The Second Most Dangerous Country: the United States
41% of faculty members in U.S. universities see the United States and Israel combined as the greatest threats to the world. For humanities faculty, 56% list the U.S. and Israel, compared to just 41% who list China, Russia, and Iran combined.
Here's one survey that will make you laugh - or cry. Depends on how seriously you think academicians should be taken (I, for one, didn't cry when I read this study). It was conducted by Gary Tobin and Aryeh Weinberg of the Institute for Jewish & Community Research, and its aim was to check up on political beliefs and behavior among faculty at colleges and universities. We all know that faculty in most universities is more liberal than conservative and also has a higher percentage of radicals. Sometimes, this leads to ridiculous findings, like this one:
"Almost one third of faculty list America as the 'greatest threat to global stability.' About 29% name the United States, second only to North Korea (70%). The third choice was Iran, 27%. China was named by 19% of faculty, Iraq 13%, Israel 12%, Pakistan 8%, Syria 7%, and Russia 4%. Faculty see the United States as a greater threat to world stability than Russia by a ratio of 7-to-1. Nearly half of humanities faculty, 46%, see the United States as a threat to international stability, as do 34% of social science faculty."
So is it funny or sad? You decide. But before you do, here are some more numbers for you to consider:
Faculty see the United States as a greater threat to world stability than Russia by a ratio of 7-to-1. Nearly half of humanities faculty, 46%, see the United States as a threat to international stability, as do 34% of social science faculty. Faculty attitudes toward America look very similar to the attitudes of Europeans. A recent poll for the Financial Times reported that 36% of Europeans identify the United States as the greatest threat to international stability.
About 12% of faculty see Israel as a great threat to international stability. Looked at another way, 41% of faculty see the United States and Israel combined as the greatest threats, compared to China and Russia combined, with 23%. For humanities faculty, 56% list the United States and Israel, compared to 20% who name China and Russia combined, or 41% who list China, Russia, and Iran combined.
Now, not all faculty members share the same views. Faculty who identify as atheists are most likely to list the United States as a threat, 47%, and those who identify as liberal, 45%. Faculty Democrats are more likely to name America than Republicans by a factor of almost 10-to-1, 38% to 4%. Similarly, about 20% of those who identify as atheists or no religion name Israel, as do 15% of liberals versus 5% of conservatives. About 65% of atheists name the United States and Israel combined and about 59% of liberals. Similarly 39% of those who voted for Kerry named the United States versus 4% who voted for Bush, a factor of 10-to-1. About 14% of those who voted for Kerry named Israel (53% for United States and Israel combined) versus 5% who voted for Bush (10% for United States and Israel combined).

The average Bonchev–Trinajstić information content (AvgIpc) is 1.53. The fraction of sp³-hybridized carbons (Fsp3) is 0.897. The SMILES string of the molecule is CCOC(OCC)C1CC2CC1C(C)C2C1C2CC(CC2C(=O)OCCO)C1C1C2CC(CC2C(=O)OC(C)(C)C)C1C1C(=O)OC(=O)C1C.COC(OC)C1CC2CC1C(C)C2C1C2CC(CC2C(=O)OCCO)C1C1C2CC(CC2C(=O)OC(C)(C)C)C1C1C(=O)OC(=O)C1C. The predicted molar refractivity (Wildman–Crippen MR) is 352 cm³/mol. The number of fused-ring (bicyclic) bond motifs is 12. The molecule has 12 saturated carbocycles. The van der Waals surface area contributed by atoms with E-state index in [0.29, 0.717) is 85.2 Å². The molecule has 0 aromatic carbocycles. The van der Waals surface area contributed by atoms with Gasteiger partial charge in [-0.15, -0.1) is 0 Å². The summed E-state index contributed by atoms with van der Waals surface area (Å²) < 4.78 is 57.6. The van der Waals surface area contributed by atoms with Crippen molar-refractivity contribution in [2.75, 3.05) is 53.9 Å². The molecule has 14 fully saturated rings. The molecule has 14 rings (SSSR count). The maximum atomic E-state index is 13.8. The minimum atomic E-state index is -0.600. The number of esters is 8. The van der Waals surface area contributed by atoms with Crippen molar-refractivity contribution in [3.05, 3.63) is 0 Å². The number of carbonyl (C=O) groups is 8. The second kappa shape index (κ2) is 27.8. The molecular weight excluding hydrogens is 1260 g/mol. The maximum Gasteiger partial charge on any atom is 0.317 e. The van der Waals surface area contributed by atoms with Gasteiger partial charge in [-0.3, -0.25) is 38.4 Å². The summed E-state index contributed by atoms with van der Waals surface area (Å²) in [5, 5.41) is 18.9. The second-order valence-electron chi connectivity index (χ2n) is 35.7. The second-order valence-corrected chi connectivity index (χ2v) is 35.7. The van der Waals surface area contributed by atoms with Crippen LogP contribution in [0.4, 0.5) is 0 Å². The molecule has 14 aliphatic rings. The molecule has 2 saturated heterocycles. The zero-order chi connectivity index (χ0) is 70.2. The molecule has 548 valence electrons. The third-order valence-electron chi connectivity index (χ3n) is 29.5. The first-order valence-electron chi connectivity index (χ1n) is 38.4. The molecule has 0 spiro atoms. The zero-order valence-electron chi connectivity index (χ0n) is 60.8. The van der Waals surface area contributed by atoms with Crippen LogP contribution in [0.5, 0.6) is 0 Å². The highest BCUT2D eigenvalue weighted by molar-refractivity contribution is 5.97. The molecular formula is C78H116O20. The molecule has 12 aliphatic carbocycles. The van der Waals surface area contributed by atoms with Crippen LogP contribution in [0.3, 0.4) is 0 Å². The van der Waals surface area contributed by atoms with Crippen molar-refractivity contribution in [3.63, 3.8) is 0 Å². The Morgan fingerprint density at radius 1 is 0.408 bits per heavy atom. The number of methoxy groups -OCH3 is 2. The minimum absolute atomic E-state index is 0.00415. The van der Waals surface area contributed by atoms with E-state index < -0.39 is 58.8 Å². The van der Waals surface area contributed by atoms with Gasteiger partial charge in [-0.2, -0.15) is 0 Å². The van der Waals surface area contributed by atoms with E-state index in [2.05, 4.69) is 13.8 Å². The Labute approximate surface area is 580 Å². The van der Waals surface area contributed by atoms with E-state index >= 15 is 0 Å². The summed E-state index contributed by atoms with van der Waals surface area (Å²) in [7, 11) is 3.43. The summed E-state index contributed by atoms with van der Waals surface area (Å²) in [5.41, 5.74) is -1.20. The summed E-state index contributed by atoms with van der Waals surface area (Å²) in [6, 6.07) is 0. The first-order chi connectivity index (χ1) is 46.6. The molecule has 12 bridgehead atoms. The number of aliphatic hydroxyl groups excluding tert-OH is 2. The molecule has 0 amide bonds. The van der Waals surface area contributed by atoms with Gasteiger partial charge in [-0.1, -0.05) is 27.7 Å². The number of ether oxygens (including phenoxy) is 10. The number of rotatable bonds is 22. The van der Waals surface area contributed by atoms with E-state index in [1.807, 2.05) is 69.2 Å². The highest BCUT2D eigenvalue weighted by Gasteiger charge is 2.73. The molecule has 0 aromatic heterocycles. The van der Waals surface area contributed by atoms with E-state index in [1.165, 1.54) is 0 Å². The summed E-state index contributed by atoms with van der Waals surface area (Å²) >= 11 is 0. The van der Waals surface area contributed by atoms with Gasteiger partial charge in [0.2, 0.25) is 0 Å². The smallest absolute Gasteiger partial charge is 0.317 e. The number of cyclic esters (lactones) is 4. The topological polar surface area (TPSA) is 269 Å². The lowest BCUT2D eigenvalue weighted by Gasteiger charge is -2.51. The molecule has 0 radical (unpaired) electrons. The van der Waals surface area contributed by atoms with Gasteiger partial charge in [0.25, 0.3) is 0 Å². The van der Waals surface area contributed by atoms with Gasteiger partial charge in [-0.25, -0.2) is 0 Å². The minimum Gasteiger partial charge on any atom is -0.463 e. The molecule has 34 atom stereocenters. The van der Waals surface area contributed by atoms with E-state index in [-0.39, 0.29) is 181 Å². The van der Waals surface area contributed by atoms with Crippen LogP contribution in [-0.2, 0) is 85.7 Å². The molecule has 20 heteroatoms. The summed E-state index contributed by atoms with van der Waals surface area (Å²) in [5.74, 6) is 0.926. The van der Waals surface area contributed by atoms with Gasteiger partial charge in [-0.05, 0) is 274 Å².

Why it is not reassuring to have these differences of views? Because Only 16% of faculty identify as Republican and 17% as conservative or very conservative versus 46% who identify as Democrat and 48% as liberal or very liberal. This represents just under a 3-to-1 disparity in favor of Democrats and liberals. The social science and humanities faculty show little political diversity at all. Fully 54% of the social science and humanities faculty identify as Democratic and 60% as liberal, and only 11% as Republican and 12% as conservative, a 5-to- 1 ratio.
In the 2004 presidential elections, 25% of faculty voted voted for George W. Bush, while 72% voted for Senator John Kerry and 3% for other candidates, including Ralph Nader. Of social science faculty who voted, they were more than four times as likely to have chosen Kerry (81%) over Bush (18%) while humanities faculty were more than five times as likely (81% for Kerry, 15% for Bush).
And the saddest thing: When asked "How often, if at all, do you perceive that faculty at your institutions are reluctant to express their views because they might be contrary to the dominant or 'popular' position?" 25% said very/fairly often, and another 38% said occasionally, a total of 63%, in an institution where the answer should be zero, or as close to zero as possible.